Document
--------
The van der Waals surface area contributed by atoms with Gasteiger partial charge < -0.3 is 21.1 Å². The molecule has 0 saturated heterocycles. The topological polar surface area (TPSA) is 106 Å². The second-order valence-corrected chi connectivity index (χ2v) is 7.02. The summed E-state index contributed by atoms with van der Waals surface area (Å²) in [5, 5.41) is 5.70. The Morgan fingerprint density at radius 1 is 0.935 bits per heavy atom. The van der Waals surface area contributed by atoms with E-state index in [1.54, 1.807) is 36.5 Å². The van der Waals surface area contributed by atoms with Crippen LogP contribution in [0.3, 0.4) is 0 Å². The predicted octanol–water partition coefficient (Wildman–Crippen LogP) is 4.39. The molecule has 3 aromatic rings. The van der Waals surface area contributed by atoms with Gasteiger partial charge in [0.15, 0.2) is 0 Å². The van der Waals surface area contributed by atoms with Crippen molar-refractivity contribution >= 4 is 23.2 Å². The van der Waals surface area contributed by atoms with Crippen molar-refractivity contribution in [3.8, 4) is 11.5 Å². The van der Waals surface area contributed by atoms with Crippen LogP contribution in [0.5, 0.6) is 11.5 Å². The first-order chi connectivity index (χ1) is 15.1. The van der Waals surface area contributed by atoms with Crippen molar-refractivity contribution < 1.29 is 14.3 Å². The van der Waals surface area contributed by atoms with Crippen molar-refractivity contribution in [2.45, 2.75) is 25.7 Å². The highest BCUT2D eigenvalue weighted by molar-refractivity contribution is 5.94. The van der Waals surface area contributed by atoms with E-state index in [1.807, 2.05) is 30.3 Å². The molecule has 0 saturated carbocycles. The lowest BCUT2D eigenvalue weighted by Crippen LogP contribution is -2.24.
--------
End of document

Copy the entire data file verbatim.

The van der Waals surface area contributed by atoms with Gasteiger partial charge < -0.3 is 21.1 Å². The molecule has 0 saturated heterocycles. The topological polar surface area (TPSA) is 106 Å². The second-order valence-corrected chi connectivity index (χ2v) is 7.02. The summed E-state index contributed by atoms with van der Waals surface area (Å²) in [5, 5.41) is 5.70. The Morgan fingerprint density at radius 1 is 0.935 bits per heavy atom. The van der Waals surface area contributed by atoms with E-state index in [1.54, 1.807) is 36.5 Å². The van der Waals surface area contributed by atoms with Crippen LogP contribution in [0.3, 0.4) is 0 Å². The predicted octanol–water partition coefficient (Wildman–Crippen LogP) is 4.39. The molecule has 3 aromatic rings. The van der Waals surface area contributed by atoms with Gasteiger partial charge in [0.15, 0.2) is 0 Å². The van der Waals surface area contributed by atoms with Crippen molar-refractivity contribution >= 4 is 23.2 Å². The van der Waals surface area contributed by atoms with Crippen molar-refractivity contribution in [3.8, 4) is 11.5 Å². The van der Waals surface area contributed by atoms with Crippen LogP contribution in [0.5, 0.6) is 11.5 Å². The first-order chi connectivity index (χ1) is 15.1. The van der Waals surface area contributed by atoms with Crippen molar-refractivity contribution < 1.29 is 14.3 Å². The van der Waals surface area contributed by atoms with Crippen molar-refractivity contribution in [2.45, 2.75) is 25.7 Å². The highest BCUT2D eigenvalue weighted by molar-refractivity contribution is 5.94. The van der Waals surface area contributed by atoms with E-state index in [1.807, 2.05) is 30.3 Å². The molecule has 0 saturated carbocycles. The lowest BCUT2D eigenvalue weighted by Crippen LogP contribution is -2.24.